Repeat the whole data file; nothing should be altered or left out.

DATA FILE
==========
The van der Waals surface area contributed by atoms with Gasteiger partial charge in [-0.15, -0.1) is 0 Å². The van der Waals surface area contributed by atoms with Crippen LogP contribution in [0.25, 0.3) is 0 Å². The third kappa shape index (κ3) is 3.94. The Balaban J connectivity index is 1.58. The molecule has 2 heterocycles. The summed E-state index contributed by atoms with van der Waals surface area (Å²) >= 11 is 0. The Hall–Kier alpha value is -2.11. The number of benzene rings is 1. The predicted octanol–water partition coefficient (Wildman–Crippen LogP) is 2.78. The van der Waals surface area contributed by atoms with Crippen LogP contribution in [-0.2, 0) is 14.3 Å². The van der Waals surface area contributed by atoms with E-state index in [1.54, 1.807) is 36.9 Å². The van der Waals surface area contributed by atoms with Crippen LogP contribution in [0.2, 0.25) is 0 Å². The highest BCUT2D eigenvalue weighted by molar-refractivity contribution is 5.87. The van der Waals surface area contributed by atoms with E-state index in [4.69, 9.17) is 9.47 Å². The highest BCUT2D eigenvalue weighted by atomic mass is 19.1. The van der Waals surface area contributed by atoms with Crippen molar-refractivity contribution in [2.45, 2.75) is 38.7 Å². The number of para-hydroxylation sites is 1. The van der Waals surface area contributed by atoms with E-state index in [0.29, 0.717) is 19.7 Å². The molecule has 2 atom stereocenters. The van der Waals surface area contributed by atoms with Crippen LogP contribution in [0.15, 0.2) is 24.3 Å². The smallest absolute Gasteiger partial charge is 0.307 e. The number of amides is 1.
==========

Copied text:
The van der Waals surface area contributed by atoms with Gasteiger partial charge in [-0.15, -0.1) is 0 Å². The van der Waals surface area contributed by atoms with Crippen LogP contribution in [0.25, 0.3) is 0 Å². The third kappa shape index (κ3) is 3.94. The Balaban J connectivity index is 1.58. The molecule has 2 heterocycles. The summed E-state index contributed by atoms with van der Waals surface area (Å²) >= 11 is 0. The Hall–Kier alpha value is -2.11. The number of benzene rings is 1. The predicted octanol–water partition coefficient (Wildman–Crippen LogP) is 2.78. The van der Waals surface area contributed by atoms with Crippen LogP contribution in [-0.2, 0) is 14.3 Å². The van der Waals surface area contributed by atoms with E-state index in [1.54, 1.807) is 36.9 Å². The van der Waals surface area contributed by atoms with Crippen LogP contribution in [0.2, 0.25) is 0 Å². The highest BCUT2D eigenvalue weighted by molar-refractivity contribution is 5.87. The van der Waals surface area contributed by atoms with E-state index in [4.69, 9.17) is 9.47 Å². The highest BCUT2D eigenvalue weighted by atomic mass is 19.1. The van der Waals surface area contributed by atoms with Crippen molar-refractivity contribution in [2.45, 2.75) is 38.7 Å². The number of para-hydroxylation sites is 1. The van der Waals surface area contributed by atoms with E-state index in [0.29, 0.717) is 19.7 Å². The molecule has 2 atom stereocenters. The van der Waals surface area contributed by atoms with Crippen LogP contribution in [0.15, 0.2) is 24.3 Å². The smallest absolute Gasteiger partial charge is 0.307 e. The number of amides is 1.